The Great Pyramid Of Giza Enacting The Rite Of Rebirth

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Pyramid in the sand ( Givaga / Adobe Stock)

The Great Pyramid Of Giza Enacting The Rite Of Rebirth

In Egypt, the pharaoh, who was the living incarnation of Horus, the son of Isis and Osiris, would undergo at death a transformation from being the living Horus to being the dead and resurrected Osiris. Pharaoh was, by inheritance, the anointed king-god of his people: in essence he was the equivalent of the Greek Christos, a messiah.

Osiris God Statue - The Egyptian god of resurrection and the afterlife Osiris stands as a statue in a temple in the desert. (Catmando/ Adobe Stock)

Osiris God Statue - The Egyptian god of resurrection and the afterlife Osiris stands as a statue in a temple in the desert. (Catmando/ Adobe Stock)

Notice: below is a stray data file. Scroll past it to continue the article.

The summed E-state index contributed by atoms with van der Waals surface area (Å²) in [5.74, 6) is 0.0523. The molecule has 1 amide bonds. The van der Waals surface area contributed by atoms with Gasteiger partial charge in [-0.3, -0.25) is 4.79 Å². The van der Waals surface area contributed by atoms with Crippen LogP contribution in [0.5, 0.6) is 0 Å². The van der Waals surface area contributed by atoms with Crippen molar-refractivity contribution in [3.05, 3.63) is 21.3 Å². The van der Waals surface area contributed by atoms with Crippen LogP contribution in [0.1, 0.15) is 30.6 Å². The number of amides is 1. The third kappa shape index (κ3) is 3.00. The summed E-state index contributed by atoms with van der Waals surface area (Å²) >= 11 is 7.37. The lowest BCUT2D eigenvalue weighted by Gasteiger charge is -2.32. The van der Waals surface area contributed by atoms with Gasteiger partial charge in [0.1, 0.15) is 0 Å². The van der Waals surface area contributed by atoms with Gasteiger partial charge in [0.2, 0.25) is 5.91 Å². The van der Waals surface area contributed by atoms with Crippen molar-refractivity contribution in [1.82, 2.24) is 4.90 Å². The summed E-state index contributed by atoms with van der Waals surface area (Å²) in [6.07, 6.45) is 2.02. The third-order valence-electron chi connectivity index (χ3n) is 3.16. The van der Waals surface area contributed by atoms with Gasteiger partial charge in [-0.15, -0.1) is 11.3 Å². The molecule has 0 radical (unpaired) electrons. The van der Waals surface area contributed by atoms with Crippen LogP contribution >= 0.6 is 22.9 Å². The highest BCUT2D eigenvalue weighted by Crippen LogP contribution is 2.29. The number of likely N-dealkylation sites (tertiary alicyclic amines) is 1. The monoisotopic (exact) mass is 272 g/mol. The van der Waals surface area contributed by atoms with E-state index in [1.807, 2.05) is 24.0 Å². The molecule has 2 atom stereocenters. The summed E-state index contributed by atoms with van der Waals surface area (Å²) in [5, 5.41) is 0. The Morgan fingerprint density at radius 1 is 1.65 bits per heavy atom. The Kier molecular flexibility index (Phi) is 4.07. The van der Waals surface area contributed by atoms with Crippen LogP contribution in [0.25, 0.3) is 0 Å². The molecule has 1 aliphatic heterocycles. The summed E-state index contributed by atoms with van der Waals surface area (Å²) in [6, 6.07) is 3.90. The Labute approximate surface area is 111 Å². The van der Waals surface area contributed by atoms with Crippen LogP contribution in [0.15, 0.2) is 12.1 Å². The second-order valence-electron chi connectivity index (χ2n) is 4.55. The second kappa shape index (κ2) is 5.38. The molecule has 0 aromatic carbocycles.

The word ‘pharaoh’ means literally ‘great house’. Throughout human history dynastic lineages have always been referred to as houses—the house of David is a case in point. This architectural term denotes the idea that the lineage descends from the gods—who reside in temples, and therefore, the origin of the line is divine. In the case of David and Solomon it was the tabernacle and then the Jerusalem temple. In the case of the pharaohs it can only mean the most revered monument in Egyptian history—and the most sacred place in its history: the Great Pyramid. The pyramid is Osiris; therefore the pharaoh, as Osiris’ son Horus, has to be referencing this extraordinary monument as the meaning of his title; and as the anointed Son of God, he is also the master of its liturgy and ritual.


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